In March of 2017 I was lucky enough to be invited by a Mountain Chick who won a permit to backpack the core zone of the Enchantments from June 21-25th. The Enchantment wilderness outside of Leavenworth, Washington is highly protected and if you are lucky enough to score a permit for an extended stay; here is some trail beta and logistics from my experience.
We took the advice of many bloggers and started our trek at the Stuart Lakes Trailhead. If you go up this route, this means you will have to tackle Aasgard Pass; 2000 feet of elevation gain in ¾ of a mile. I was most nervous about this as a 19 year old boy died on this pass three weeks prior.
Day One: The first day we hiked from Stuart Lake Trailhead up to our first camp site at Colchuck Lake; which is a popular day hike as people can get day of permits. From the car, we hiked four miles up gaining 2,532 feet to the top of the lake. You will cross boulder fields and the trail will disappear at times, but cairns usually will exist on this part of the trail. Once we got to Colchuck Lake we found a designated campsite and set up for the night. Be sure to head over the boulder field to the right to a smaller Colchuck Lake to go swimming; a perfect spot to relax and unwind. Aasgard Pass stared us in the eyes as we plotted our trek the following morning.
With the advice of Meghan Young from PNWOutdoorWomen group on Facebook, I knew that staying to the left of the tree line and water run-off was essential as you hike up Aasgard Pass. The right side of the tree line is where the boy died from glissading down in previous weeks. Here is a photo she sent me which all should study prior to heading up there. It is essential to prepare gear wise as the conditions change for your trip. We had microspikes, crampons, an ice ax and helmet. We ended up leaving the ice ax and helmet at the car as we spoke to people leaving the trailhead said the snow is melting and becoming quite slushy.
Day Two: Our trek up Aasgard started at 8 AM with scrambling across a boulder field prior to crossing the stream of melting water everybody warns you about. As you climb be sure to pause and take photos as you go up, the views are spectacular. After you cross the creek, the route will continue to steepen becoming a bear crawl up loose rock and gravel among the larches. As you enter the false summit, you will rest your eyes on the final jaunt to the top; which seems easy after you tackled the first portion. However, you will have to traverse across a snow field which has melting snow underneath you. We had to be cautious for our team and remain on the foot path created from the backpackers traveling ahead of us. Once you climb the final boulder field you reach the top of Aasgard at 7,800 feet, entering the Upper Enchantments. At 11 AM we arrived at the top of the summit, feeling as if we stepped into another world.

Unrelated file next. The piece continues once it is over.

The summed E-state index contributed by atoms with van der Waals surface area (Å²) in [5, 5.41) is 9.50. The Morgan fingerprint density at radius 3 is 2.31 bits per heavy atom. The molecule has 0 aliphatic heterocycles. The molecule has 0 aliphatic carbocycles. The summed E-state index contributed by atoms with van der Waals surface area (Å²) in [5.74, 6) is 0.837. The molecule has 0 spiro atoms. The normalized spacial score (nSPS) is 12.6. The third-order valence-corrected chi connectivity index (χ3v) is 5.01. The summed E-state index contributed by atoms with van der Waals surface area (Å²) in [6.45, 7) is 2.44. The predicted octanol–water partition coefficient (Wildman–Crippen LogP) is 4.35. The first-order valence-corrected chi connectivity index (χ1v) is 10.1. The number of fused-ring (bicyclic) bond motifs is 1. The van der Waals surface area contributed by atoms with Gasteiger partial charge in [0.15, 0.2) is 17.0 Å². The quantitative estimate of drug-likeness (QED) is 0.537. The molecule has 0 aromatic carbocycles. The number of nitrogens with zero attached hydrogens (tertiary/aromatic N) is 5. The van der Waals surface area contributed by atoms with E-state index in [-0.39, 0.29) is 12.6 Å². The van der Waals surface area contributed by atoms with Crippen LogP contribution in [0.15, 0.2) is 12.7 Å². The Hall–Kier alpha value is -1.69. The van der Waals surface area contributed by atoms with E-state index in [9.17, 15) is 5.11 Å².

We continued the Enchantments Trail to our next camp site at Leprechaun Lake. At this time, the trail is mostly covered in snow making every step count. Trekking poles and proper footing helped me maintain by balance with my 35-pound pack. Most of the lakes in this area were snow covered, but the beautiful icy blue water among the ridged rock provided beautiful views.
Once we got to our campsite, we noticed three goats making laps around us. Although the goats are quite friendly, be cautious of them as they are after your pee. As I peed I would make eye contact with a goat as they would wait until I was done to go lick my pee off the rock. The ranger’s advice is that you pee on rocks to avoid the goats digging the vegetation to get to your pee.
Right outside our tent; be sure to hang your food as they will enter camp when your asleep. Chipmunks are also looking to stuff their faces with your food the moment you step away.
Day three: We woke up around 8 AM to eat, caffeinate, and pack up for our final campsite at Nada Lake. As we descended we saw the vegetation change and the amount of snow decrease. We headed down towards Lake Vivian, which was breathtakingly beautiful with the contrast between the snow and the dense forest heading towards Snow Lake.
The journey down is no doubt rough on your knees, so remember to take time for breaks and soaking in the views. We continued down as the trail wraps around to the right of Snow Lake towards Nada Lake.
We got to our final campsite at Nada Lake at about 2PM, where we swam in the cold water and relaxed, celebrating our final night. It was extremely relaxing to swim in the water and enjoy our last night at a warmer, lower elevation. Our last day included a 5.5-mile descent down 3,500 feet back to the trailhead, which is full of switchbacks and wildflowers. ProTip: pack a cooler of cold beer for the car to celebrate your accomplishment after!
For more information on this wilderness, visit:
This blog was written by Oregon Ambassador Logan Dralle. Don't forget to pick up your Mountain Chicks patch and other gear below!
Dani is the Founder of Mountain Chicks and the primary author of the Mtn Chicks Blog. Here you'll find outdoor tips, travel experiences, gear reviews and more.